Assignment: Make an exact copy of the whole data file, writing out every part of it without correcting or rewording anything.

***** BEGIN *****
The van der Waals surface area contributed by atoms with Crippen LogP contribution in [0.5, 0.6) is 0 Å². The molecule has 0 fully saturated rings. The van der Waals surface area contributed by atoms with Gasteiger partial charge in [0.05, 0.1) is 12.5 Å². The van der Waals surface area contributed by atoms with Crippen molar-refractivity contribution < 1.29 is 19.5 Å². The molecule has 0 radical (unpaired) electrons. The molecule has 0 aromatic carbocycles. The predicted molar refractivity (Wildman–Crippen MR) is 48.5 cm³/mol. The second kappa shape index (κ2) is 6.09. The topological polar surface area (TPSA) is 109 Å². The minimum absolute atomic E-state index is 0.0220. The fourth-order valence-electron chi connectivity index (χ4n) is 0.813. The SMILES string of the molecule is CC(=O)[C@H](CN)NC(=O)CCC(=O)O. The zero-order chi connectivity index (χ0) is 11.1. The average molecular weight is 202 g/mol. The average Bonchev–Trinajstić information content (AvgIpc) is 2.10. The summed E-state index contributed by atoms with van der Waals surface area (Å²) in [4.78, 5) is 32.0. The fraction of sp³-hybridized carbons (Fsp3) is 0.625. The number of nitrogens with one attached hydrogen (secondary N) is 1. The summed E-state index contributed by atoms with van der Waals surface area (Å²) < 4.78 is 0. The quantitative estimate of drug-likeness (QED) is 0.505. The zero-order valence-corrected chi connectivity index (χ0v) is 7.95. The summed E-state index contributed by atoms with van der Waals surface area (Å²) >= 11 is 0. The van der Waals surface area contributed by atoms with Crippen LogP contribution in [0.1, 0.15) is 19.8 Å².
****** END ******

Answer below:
The van der Waals surface area contributed by atoms with Crippen LogP contribution in [0.5, 0.6) is 0 Å². The molecule has 0 fully saturated rings. The van der Waals surface area contributed by atoms with Gasteiger partial charge in [0.05, 0.1) is 12.5 Å². The van der Waals surface area contributed by atoms with Crippen molar-refractivity contribution < 1.29 is 19.5 Å². The molecule has 0 radical (unpaired) electrons. The molecule has 0 aromatic carbocycles. The predicted molar refractivity (Wildman–Crippen MR) is 48.5 cm³/mol. The second kappa shape index (κ2) is 6.09. The topological polar surface area (TPSA) is 109 Å². The minimum absolute atomic E-state index is 0.0220. The fourth-order valence-electron chi connectivity index (χ4n) is 0.813. The SMILES string of the molecule is CC(=O)[C@H](CN)NC(=O)CCC(=O)O. The zero-order chi connectivity index (χ0) is 11.1. The average molecular weight is 202 g/mol. The average Bonchev–Trinajstić information content (AvgIpc) is 2.10. The summed E-state index contributed by atoms with van der Waals surface area (Å²) in [4.78, 5) is 32.0. The fraction of sp³-hybridized carbons (Fsp3) is 0.625. The number of nitrogens with one attached hydrogen (secondary N) is 1. The summed E-state index contributed by atoms with van der Waals surface area (Å²) < 4.78 is 0. The quantitative estimate of drug-likeness (QED) is 0.505. The zero-order valence-corrected chi connectivity index (χ0v) is 7.95. The summed E-state index contributed by atoms with van der Waals surface area (Å²) >= 11 is 0. The van der Waals surface area contributed by atoms with Crippen LogP contribution in [0.1, 0.15) is 19.8 Å².